The rostrum is indeed very long, longer than hitherto recorded [for Aphis picridis] - 0.46 and 0.49 x BL in the two that I could measure - but this could be due to small size of specimens. There are other things which differ from published descriptions; PT/base is more (3.5-4.1 versus 2.0-2.8), SIPH/CAUDA is also greater (2.2-2.3 versus 1.6-1.9), and the incidence and size of marginal tubercles is greater - the prothoracic tubercles are especially large, as is obvious in one of your photos.

[Comparing these with Aphis picridis from S. France and Italy] I don't think the differences can be explained as intraspecific variation. The size of the prothoracic tubercles is particularly noteworthy, I can't recall tubercles that size on any other Aphis. The rostrum length/body length (0.46-0.49) is greater than for similar-sized picridis, the R IV+V/HT II is greater (1.63 v 1.1-1.5), the PT/base VI is greater (3.3-4.1 v 1.5-2.8) and SIPH/CAUDA is 2.17-2.31 v 1.3-1.9.

[The photo beneath is the head and prothorax your Aphis sp. under phase-contrast] to show the very large prothoracic marginal tubercles (the marginal tubercles on abdominal tergite 1 and 7 are also quite large, and there are often tubercles on abdominal tergite 6, which is very unusual for an Aphis species).

I only wish we had more specimens.

Micrograph of clarified mount  copyright Roger Blackman, all rights reserved.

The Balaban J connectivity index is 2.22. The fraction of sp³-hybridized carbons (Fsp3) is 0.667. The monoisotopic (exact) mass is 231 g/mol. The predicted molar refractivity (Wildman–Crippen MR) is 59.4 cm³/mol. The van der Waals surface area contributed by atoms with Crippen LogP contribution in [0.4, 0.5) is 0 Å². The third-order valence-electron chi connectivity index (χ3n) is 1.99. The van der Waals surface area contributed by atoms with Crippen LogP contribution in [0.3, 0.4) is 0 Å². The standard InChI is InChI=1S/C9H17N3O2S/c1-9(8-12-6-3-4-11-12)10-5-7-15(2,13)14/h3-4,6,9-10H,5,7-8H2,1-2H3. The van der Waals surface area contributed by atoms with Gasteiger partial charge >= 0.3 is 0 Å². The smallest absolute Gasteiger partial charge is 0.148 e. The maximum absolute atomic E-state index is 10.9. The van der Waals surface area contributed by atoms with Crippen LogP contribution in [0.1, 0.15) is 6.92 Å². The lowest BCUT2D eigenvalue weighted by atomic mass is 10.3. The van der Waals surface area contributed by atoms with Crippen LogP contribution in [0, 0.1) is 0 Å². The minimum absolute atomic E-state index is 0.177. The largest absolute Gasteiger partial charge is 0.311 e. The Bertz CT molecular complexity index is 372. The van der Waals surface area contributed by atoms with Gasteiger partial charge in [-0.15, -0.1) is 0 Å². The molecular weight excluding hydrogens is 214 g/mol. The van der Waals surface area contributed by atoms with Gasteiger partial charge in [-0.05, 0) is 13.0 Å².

Conclusions

So is this a previously undescribed species, characterized by especially large prothoracic tubercles??? We have put this on the website to ask our numerous colleagues, contributors and others if they have come across this species on Picris. We will try very hard to get more specimens next year, so that it can be properly described - and, maybe, named.

Our observations appear to be the first and only record of this Aphis species to date.
First observedby: Influential Points4 September 2015at: Clifton-Shefford bypass, Bedfordshire, UK

Acknowledgements

Our particular thanks to Paul Brown (Senior Curator, Sternorrhyncha, Natural History Museum, London,  UK) for preparing clarified slide mounts of our Aphis ? picridis from Picris echioides. Also to Roger Blackman for images of clarified slide mounts of both Aphis picridis and our Aphis from Picris - and especially for his comments regarding them (reproduced above).

Special thanks are given to Alan Outen of the Bedfordshire Invertebrate Group  who invited us to Bedfordshire to look for aphids and train some of their group in matters aphidological. He also generously accommodated us, which made the trip feasible.

We have made provisional identifications from high resolution photos of living specimens, along with host plant identity. In the great majority of cases, identifications have been confirmed by microscopic examination of preserved specimens. We have used the keys and species accounts of Blackman & Eastop (1994)  and Blackman & Eastop (2006)  supplemented with Blackman (1974) , Stroyan (1977) , Stroyan (1984) , Blackman & Eastop (1984) , Heie (1980-1995) , Dixon & Thieme (2007)  and Blackman (2010) . We fully acknowledge these authors as the source for the (summarized) taxonomic information we have presented. Any errors in identification or information are ours alone, and we would be very grateful for any corrections. For assistance on the terms used for aphid morphology we suggest the figure  provided by Blackman & Eastop (2006).

Useful weblinks 

References

  •  Boer, P. & Noordijk, J. (1997). Myrmica schenckioides nov. sp., a new socially parasitic ant species (Hymenoptera, Formicidae). Entomologische Berichten 65(4), 120-123.  Full text 

  •  Prieto, F.G. et al. (2004). Updated check-list of Iberian-Balearic Aphidini (Hemiptera, Aphididae). Graellsia 60(2), 197-214. Full text